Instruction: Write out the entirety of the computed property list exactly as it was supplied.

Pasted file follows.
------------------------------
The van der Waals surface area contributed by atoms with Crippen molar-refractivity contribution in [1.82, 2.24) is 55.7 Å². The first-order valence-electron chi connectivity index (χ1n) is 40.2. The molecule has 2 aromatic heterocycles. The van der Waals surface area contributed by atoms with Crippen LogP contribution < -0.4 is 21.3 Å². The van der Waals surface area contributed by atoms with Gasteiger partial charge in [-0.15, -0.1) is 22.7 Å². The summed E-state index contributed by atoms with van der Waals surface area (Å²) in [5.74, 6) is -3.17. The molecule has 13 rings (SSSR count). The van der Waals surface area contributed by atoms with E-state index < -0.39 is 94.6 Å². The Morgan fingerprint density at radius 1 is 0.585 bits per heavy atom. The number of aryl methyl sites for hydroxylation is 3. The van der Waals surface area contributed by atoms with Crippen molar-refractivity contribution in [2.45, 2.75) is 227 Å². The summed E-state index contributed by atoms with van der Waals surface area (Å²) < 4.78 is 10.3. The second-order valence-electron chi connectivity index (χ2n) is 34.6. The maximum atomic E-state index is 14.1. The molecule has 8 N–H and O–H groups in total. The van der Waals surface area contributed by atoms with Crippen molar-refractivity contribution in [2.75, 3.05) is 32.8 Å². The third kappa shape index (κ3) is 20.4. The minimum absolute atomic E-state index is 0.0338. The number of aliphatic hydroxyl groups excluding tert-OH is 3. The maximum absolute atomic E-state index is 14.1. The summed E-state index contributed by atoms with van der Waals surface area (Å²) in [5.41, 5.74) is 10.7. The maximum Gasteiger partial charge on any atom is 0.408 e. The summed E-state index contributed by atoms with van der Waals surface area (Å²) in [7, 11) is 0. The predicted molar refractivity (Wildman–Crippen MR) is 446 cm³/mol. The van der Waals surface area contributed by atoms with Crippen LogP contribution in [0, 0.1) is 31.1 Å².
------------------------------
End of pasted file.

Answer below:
The van der Waals surface area contributed by atoms with Crippen molar-refractivity contribution in [1.82, 2.24) is 55.7 Å². The first-order valence-electron chi connectivity index (χ1n) is 40.2. The molecule has 2 aromatic heterocycles. The van der Waals surface area contributed by atoms with Crippen LogP contribution < -0.4 is 21.3 Å². The van der Waals surface area contributed by atoms with Gasteiger partial charge in [-0.15, -0.1) is 22.7 Å². The summed E-state index contributed by atoms with van der Waals surface area (Å²) in [5.74, 6) is -3.17. The molecule has 13 rings (SSSR count). The van der Waals surface area contributed by atoms with E-state index < -0.39 is 94.6 Å². The Morgan fingerprint density at radius 1 is 0.585 bits per heavy atom. The number of aryl methyl sites for hydroxylation is 3. The van der Waals surface area contributed by atoms with Crippen molar-refractivity contribution in [2.45, 2.75) is 227 Å². The summed E-state index contributed by atoms with van der Waals surface area (Å²) < 4.78 is 10.3. The second-order valence-electron chi connectivity index (χ2n) is 34.6. The maximum atomic E-state index is 14.1. The molecule has 8 N–H and O–H groups in total. The van der Waals surface area contributed by atoms with Crippen molar-refractivity contribution in [2.75, 3.05) is 32.8 Å². The third kappa shape index (κ3) is 20.4. The minimum absolute atomic E-state index is 0.0338. The number of aliphatic hydroxyl groups excluding tert-OH is 3. The maximum absolute atomic E-state index is 14.1. The summed E-state index contributed by atoms with van der Waals surface area (Å²) in [5.41, 5.74) is 10.7. The maximum Gasteiger partial charge on any atom is 0.408 e. The summed E-state index contributed by atoms with van der Waals surface area (Å²) in [7, 11) is 0. The predicted molar refractivity (Wildman–Crippen MR) is 446 cm³/mol. The van der Waals surface area contributed by atoms with Crippen LogP contribution in [0, 0.1) is 31.1 Å².